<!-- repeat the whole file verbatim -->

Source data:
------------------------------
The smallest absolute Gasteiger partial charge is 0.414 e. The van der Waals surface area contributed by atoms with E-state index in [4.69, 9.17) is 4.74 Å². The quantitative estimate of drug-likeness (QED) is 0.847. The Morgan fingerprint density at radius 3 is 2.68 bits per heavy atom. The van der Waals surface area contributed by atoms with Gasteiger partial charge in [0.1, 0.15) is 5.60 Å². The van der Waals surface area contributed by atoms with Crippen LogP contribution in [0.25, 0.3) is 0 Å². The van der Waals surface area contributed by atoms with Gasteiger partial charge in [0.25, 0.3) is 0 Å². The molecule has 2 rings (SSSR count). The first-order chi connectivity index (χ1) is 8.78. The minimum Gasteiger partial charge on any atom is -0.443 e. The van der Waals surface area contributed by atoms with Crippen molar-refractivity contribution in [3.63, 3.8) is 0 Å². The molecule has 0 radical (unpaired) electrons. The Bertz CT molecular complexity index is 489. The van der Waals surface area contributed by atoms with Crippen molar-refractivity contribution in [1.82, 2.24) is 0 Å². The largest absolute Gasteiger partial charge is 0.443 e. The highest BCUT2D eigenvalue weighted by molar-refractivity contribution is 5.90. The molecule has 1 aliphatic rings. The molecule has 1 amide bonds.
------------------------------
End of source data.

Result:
The smallest absolute Gasteiger partial charge is 0.414 e. The van der Waals surface area contributed by atoms with E-state index in [4.69, 9.17) is 4.74 Å². The quantitative estimate of drug-likeness (QED) is 0.847. The Morgan fingerprint density at radius 3 is 2.68 bits per heavy atom. The van der Waals surface area contributed by atoms with Gasteiger partial charge in [0.1, 0.15) is 5.60 Å². The van der Waals surface area contributed by atoms with Crippen LogP contribution in [0.25, 0.3) is 0 Å². The van der Waals surface area contributed by atoms with Gasteiger partial charge in [0.25, 0.3) is 0 Å². The molecule has 2 rings (SSSR count). The first-order chi connectivity index (χ1) is 8.78. The minimum Gasteiger partial charge on any atom is -0.443 e. The van der Waals surface area contributed by atoms with Crippen molar-refractivity contribution in [3.63, 3.8) is 0 Å². The molecule has 0 radical (unpaired) electrons. The Bertz CT molecular complexity index is 489. The van der Waals surface area contributed by atoms with Crippen molar-refractivity contribution in [1.82, 2.24) is 0 Å². The largest absolute Gasteiger partial charge is 0.443 e. The highest BCUT2D eigenvalue weighted by molar-refractivity contribution is 5.90. The molecule has 1 aliphatic rings. The molecule has 1 amide bonds.